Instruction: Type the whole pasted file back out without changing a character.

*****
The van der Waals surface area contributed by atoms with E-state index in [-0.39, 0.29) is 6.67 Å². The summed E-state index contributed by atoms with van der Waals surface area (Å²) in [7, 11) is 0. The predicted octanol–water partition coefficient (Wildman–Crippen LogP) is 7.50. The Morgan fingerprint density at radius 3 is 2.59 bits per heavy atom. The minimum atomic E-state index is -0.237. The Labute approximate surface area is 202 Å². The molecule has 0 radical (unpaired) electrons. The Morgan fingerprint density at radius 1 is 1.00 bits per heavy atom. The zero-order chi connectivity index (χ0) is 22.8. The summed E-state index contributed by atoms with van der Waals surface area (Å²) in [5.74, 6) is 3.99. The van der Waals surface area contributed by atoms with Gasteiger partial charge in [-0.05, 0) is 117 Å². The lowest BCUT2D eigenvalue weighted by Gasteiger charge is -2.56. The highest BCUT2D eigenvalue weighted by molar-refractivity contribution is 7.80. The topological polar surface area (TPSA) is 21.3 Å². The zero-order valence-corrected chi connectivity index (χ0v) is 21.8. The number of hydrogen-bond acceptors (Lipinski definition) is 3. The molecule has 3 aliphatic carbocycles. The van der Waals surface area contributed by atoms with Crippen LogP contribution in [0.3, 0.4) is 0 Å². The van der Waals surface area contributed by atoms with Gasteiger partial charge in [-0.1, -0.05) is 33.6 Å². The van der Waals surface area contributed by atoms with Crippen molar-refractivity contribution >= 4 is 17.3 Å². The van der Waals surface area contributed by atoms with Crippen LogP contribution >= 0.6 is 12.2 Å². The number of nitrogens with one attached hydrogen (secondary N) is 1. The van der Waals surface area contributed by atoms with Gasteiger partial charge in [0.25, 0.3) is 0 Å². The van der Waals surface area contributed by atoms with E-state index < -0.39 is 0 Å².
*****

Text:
The van der Waals surface area contributed by atoms with E-state index in [-0.39, 0.29) is 6.67 Å². The summed E-state index contributed by atoms with van der Waals surface area (Å²) in [7, 11) is 0. The predicted octanol–water partition coefficient (Wildman–Crippen LogP) is 7.50. The Morgan fingerprint density at radius 3 is 2.59 bits per heavy atom. The minimum atomic E-state index is -0.237. The Labute approximate surface area is 202 Å². The molecule has 0 radical (unpaired) electrons. The Morgan fingerprint density at radius 1 is 1.00 bits per heavy atom. The zero-order chi connectivity index (χ0) is 22.8. The summed E-state index contributed by atoms with van der Waals surface area (Å²) in [5.74, 6) is 3.99. The van der Waals surface area contributed by atoms with Gasteiger partial charge in [-0.05, 0) is 117 Å². The lowest BCUT2D eigenvalue weighted by Gasteiger charge is -2.56. The highest BCUT2D eigenvalue weighted by molar-refractivity contribution is 7.80. The topological polar surface area (TPSA) is 21.3 Å². The zero-order valence-corrected chi connectivity index (χ0v) is 21.8. The number of hydrogen-bond acceptors (Lipinski definition) is 3. The molecule has 3 aliphatic carbocycles. The van der Waals surface area contributed by atoms with Crippen LogP contribution in [0.3, 0.4) is 0 Å². The van der Waals surface area contributed by atoms with Gasteiger partial charge in [-0.1, -0.05) is 33.6 Å². The van der Waals surface area contributed by atoms with Crippen molar-refractivity contribution >= 4 is 17.3 Å². The van der Waals surface area contributed by atoms with Crippen LogP contribution >= 0.6 is 12.2 Å². The number of nitrogens with one attached hydrogen (secondary N) is 1. The van der Waals surface area contributed by atoms with Gasteiger partial charge in [0.25, 0.3) is 0 Å². The van der Waals surface area contributed by atoms with E-state index < -0.39 is 0 Å².